There are other ways to skin the cat. And some of those are cheaper and much easier from the standpoint of building the ship, and buying and servicing the equipment. With that premise in mind, we began to focus on how we could reconfigure this ship to give the Navy great capability for a much-reduced price.
As we began to do this, we probably worked for a couple of weeks, three weeks, and then we sat right down with the Navy, and we began to iron out what is it you really want?
And what is it we might be able to leave at the pier side? We developed a good set of requirements against what could be affordable. What’s the minimum capability you want with the ship? And how can we design and build a ship, so that there is flexibility to add much capability later. This ship is actually, in my opinion, the Navy’s first truck.
Throughout the interview, Harris focused on the approach to building the ship.
And he highlighted three key elements to building on time and under cost.
The first was focus on process; the second on the opportunity to leverage a commercial program and the third to work with the South Koreans.
First, Harris highlighted what he sees as the key package of process elements central to success.
We combined 4 key elements to produce the ship. You have to design it right while you are looking at the manufacturing processes. When you get to the build cycle, you need to use state of the art processes. Before you build, you need to ensure that the material to build the ship is completely available. And you need skilled tradesmen to build the ship and to feel free to communicate changes they think need to be made to improve the build cycle.
In other words, you need a good design with good quality planning, material available and skilled tradesmen.
Secondly, the MLP is based on the foundation of an already built Arctic tanker, which NASSCO built for British Petroleum. The advantages of leveraging a previous commercial ship were important in many ways, but one crucial element was building a more maintainable ship.
This ship is as maintainable as any ship ever built. It has a lot of space, it’s wide open, it has good craneage and all the rest. The ship was originally a BP tanker; we built four of them. And we took the Navy with us, to visit the BP ships and asked them: what’s good about this ship? What’s bad? What would you change if you could change it?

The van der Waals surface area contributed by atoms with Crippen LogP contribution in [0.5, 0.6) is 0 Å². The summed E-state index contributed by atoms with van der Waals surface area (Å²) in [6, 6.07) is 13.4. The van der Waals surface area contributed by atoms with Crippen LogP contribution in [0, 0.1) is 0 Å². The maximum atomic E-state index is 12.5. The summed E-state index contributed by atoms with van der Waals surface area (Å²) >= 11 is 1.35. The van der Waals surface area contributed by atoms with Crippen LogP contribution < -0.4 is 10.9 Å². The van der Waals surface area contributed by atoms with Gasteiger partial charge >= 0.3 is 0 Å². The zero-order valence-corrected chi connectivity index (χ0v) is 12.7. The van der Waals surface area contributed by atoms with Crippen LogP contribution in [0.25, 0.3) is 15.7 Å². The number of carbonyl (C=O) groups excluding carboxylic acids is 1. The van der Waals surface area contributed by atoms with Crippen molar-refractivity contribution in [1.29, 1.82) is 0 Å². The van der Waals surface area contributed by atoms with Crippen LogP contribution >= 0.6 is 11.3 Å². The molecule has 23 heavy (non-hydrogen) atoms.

And there was some things dealing with maintenance, for example, which they recommended ought to be changed. For example, in the engine room, there are overhead cranes to take the diesels apart and do service on the diesels. But what wasn’t there was temporary lay-down space when they needed to disassemble the engine for maintenance and repairs. They took a deck that we had put in and extended it about four feet.
We said that’s a good idea. So we took the whole deck of the MLP and extended it four feet.
Thirdly, Harris highlighted the role, which South Korea played in getting the build cycle right or to provide important inputs to state of the art production processes.
The Koreans have helped us immensely in the shipyard over the last seven years, not just for MLP, and not only in designing it but in how to build it. It is crucial to design it right the first time. As you’re getting into the build cycle, you need to make sure that the processes you’re using are state-of-the-art processes. And that’s always been an issue in this country. Sometimes we are too arrogant. We don’t recognize how qualified other countries of the world are in building world-class ships.
The Koreans and Japanese are the best shipbuilders in the world. We build about .2 percent of the tonnage in the world. The Koreans, Japanese and Chinese build the vast majority of the rest.
If you look at their approach, they never start a construction project without having their design done, the planning done and the material available. And what we sometimes miss in this country, there will be people who say I got 80 percent of the design done, I’m in good shape. And that’s mediocre at best. And I’ll tell you why because the last 20 percent of the design is the most difficult. And if you’re looking at where you’ll possibly have inconsistencies, errors in the design process, it’s in that last 20 percent.
In short, not only is the MLP part of the sea basing revolution, it is a lead ship in a continuing approach to build navy ships in a new manner.
For other stories on the USNS Montford Point see the following: